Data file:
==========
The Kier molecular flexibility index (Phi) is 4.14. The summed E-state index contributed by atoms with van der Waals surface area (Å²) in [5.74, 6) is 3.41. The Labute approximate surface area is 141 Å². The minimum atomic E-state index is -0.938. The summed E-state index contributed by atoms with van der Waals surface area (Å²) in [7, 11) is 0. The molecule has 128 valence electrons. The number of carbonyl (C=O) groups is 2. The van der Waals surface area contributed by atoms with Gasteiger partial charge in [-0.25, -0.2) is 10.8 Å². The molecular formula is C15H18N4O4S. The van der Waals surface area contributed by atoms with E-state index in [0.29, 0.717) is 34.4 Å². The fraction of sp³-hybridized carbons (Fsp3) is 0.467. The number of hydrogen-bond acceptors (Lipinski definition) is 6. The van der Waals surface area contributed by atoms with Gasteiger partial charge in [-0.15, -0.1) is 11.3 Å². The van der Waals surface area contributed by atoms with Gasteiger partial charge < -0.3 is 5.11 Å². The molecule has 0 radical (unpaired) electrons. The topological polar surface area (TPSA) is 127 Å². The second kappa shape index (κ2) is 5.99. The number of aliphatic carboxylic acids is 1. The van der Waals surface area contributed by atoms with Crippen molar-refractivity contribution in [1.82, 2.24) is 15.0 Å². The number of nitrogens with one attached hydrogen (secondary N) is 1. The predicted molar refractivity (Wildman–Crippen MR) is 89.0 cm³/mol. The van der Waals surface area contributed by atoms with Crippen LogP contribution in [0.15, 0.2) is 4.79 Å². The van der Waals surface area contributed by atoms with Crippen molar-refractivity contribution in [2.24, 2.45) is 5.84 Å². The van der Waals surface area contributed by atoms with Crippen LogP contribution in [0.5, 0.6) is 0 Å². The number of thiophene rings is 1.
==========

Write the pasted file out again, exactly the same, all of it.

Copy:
The Kier molecular flexibility index (Phi) is 4.14. The summed E-state index contributed by atoms with van der Waals surface area (Å²) in [5.74, 6) is 3.41. The Labute approximate surface area is 141 Å². The minimum atomic E-state index is -0.938. The summed E-state index contributed by atoms with van der Waals surface area (Å²) in [7, 11) is 0. The molecule has 128 valence electrons. The number of carbonyl (C=O) groups is 2. The van der Waals surface area contributed by atoms with Gasteiger partial charge in [-0.25, -0.2) is 10.8 Å². The molecular formula is C15H18N4O4S. The van der Waals surface area contributed by atoms with E-state index in [0.29, 0.717) is 34.4 Å². The fraction of sp³-hybridized carbons (Fsp3) is 0.467. The number of hydrogen-bond acceptors (Lipinski definition) is 6. The van der Waals surface area contributed by atoms with Gasteiger partial charge in [-0.15, -0.1) is 11.3 Å². The van der Waals surface area contributed by atoms with Gasteiger partial charge < -0.3 is 5.11 Å². The molecule has 0 radical (unpaired) electrons. The topological polar surface area (TPSA) is 127 Å². The second kappa shape index (κ2) is 5.99. The number of aliphatic carboxylic acids is 1. The van der Waals surface area contributed by atoms with Crippen molar-refractivity contribution in [1.82, 2.24) is 15.0 Å². The number of nitrogens with one attached hydrogen (secondary N) is 1. The predicted molar refractivity (Wildman–Crippen MR) is 89.0 cm³/mol. The van der Waals surface area contributed by atoms with Crippen LogP contribution in [0.15, 0.2) is 4.79 Å². The van der Waals surface area contributed by atoms with Crippen molar-refractivity contribution in [2.24, 2.45) is 5.84 Å². The van der Waals surface area contributed by atoms with Crippen LogP contribution in [0.5, 0.6) is 0 Å². The number of thiophene rings is 1.